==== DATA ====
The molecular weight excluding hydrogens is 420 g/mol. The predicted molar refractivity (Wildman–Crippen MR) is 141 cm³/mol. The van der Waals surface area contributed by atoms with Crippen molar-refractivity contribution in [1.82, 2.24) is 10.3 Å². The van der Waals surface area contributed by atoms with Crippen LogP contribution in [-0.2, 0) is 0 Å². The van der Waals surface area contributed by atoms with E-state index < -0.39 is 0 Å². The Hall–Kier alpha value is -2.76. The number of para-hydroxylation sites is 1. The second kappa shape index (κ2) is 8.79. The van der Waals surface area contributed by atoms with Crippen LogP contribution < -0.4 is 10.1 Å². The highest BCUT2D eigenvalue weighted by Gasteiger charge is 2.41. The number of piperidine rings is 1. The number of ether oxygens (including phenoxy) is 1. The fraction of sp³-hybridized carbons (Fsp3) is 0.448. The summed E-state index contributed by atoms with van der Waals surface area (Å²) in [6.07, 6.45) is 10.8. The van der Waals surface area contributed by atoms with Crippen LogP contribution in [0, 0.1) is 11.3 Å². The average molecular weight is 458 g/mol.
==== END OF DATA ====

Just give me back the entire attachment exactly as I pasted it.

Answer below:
The molecular weight excluding hydrogens is 420 g/mol. The predicted molar refractivity (Wildman–Crippen MR) is 141 cm³/mol. The van der Waals surface area contributed by atoms with Crippen molar-refractivity contribution in [1.82, 2.24) is 10.3 Å². The van der Waals surface area contributed by atoms with Crippen LogP contribution in [-0.2, 0) is 0 Å². The van der Waals surface area contributed by atoms with E-state index < -0.39 is 0 Å². The Hall–Kier alpha value is -2.76. The number of para-hydroxylation sites is 1. The second kappa shape index (κ2) is 8.79. The van der Waals surface area contributed by atoms with Crippen LogP contribution < -0.4 is 10.1 Å². The highest BCUT2D eigenvalue weighted by Gasteiger charge is 2.41. The number of piperidine rings is 1. The number of ether oxygens (including phenoxy) is 1. The fraction of sp³-hybridized carbons (Fsp3) is 0.448. The summed E-state index contributed by atoms with van der Waals surface area (Å²) in [6.07, 6.45) is 10.8. The van der Waals surface area contributed by atoms with Crippen LogP contribution in [0, 0.1) is 11.3 Å². The average molecular weight is 458 g/mol.